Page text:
Amber is driving…and other emotional things!

hide and seek“Ready or not…here I come!”

I used to shout those words after counting to 100 (or close enough) and then charging out to find my hiding compadres, but I never thought that a game of hide-and-seek would contain my parenting mantra.

“Ready or not…I’m now and forever a dad.”

“Ready or not…my baby is starting Kindergarten.”

“Ready or not…my little girl is at her first sleepover.”

“Ready or not…she’s heading away for camp.”

“Ready or not…the Barbies are gone…the makeup is out…and there’s suddenly another woman living in our house.”

As you can tell, I’m a bit sentimental this week, because Amber just got her driver’s license (and Maddie has recently turned 13). No matter what I do, they both keep taking these giant steps toward independence.

Ready or not…Jessica and I are now parenting young women. And it’s awesome. And even when it’s not so awesome, I love it! I’m so grateful that I get to parent and protect and frustrate and watch over these young ladies.

They’re delightful, a dazzling mixture of beauty, personality, intensity, and charm. They’ve taught me so much, and at every stage along the way, they’ve pulled the best out of me.

I’ve learned how strong a feminine soul can be. I’ve learned how fierce a father’s heart can beat. And I’ve learned that whether or not I’m ready, God is ready. And He is not stingy in dispensing His wisdom and grace.

Whether YOU feel ready or not for your parenting (or general life) assignments, you are. Because, if you let Him, God will walk beside you, upholding and empowering you.

In The Horse and His Boy, the young boy, Shasta, got lost and had to ride his horse slowly through a dense, impenetrable fog. Bewildered and alone, he suddenly became aware of a presence and a voice that was moving alongside him in the dark. Unknown to Shasta the voice belonged to Aslan, the Lion King of Narnia, and throughout the entire night, Aslan spoke to Shasta about his history while guiding him back onto the safe path.

Even in the times when we lack clarity and direction, the voice of our king, Jesus, will guide us too.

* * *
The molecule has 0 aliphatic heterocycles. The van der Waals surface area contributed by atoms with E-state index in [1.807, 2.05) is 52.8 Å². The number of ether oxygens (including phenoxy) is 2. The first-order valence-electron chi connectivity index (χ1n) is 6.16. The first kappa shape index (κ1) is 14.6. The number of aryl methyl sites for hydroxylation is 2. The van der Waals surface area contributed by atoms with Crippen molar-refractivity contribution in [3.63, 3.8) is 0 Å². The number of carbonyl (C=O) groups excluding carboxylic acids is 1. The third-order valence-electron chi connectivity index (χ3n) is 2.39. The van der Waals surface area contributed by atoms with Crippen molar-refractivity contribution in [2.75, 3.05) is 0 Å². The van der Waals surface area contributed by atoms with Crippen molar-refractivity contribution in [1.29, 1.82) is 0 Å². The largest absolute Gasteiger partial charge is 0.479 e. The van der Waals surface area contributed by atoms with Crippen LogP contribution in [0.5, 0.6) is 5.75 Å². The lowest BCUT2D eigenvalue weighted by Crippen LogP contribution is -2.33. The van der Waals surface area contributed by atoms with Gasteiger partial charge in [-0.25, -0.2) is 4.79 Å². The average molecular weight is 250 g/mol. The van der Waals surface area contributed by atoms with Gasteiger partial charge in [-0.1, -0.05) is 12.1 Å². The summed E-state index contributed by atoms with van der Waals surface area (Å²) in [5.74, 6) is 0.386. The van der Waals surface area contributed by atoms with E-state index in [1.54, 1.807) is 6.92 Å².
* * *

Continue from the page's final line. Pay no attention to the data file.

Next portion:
Ready or not…you’re ready…because of the One who walks beside you.


Sagging faces soaring hearts

oldyoungWhy does gravity have to pull us down as we age? Why can’t we age in reverse direction, growing more taut, smooth, and muscular with the passing of each new decade? Certainly, we older people would appreciate looking “young” more than the younger generation who so effortlessly appears so.

Why do we have to slump and sag as we age? Why can’t we grow ever stronger, sleeker, and more powerful through the years?

Perhaps we can. But to do so we need to look a little deeper than our bodily exteriors.

In the New Testament there seems to be a direct correlation between the decaying of our bodies and the renewing of our souls. In 2 Corinthians 4:16 the Apostle Paul said, “…though outwardly we are wasting away, yet inwardly we are being renewed day by day.”

It seems that our bodies and spirits are capable of moving in two different directions at the same time, down toward the ground and up toward the heavens.

It’s almost as if we’re walking billboards, advertising eternal (zoe) life in the midst of natural (bios) life.

We touch that eternal life in transcendent moments—in worship, with loved ones, through art, in nature—and we are convinced that we were created to live forever with the God who loves us most. But then we duck back into the rat race and feel the inexorable pull of gravity, drawing us ever closer to the grave.

Perhaps a perspective shift would help us. Rather than bemoaning the pull of old age and frantically trying to preserve our youth, what if we set our spirits free to soar? What if we invested in the life that Jesus spoke of, an eternal kind of life that begins in His presence and extends beyond our mortality? That’s the kind of life we were destined for.

So go ahead and do your push-ups, stick to your cardio, and drink lots of water—but remember that real life is upward, where your spirit naturally soars.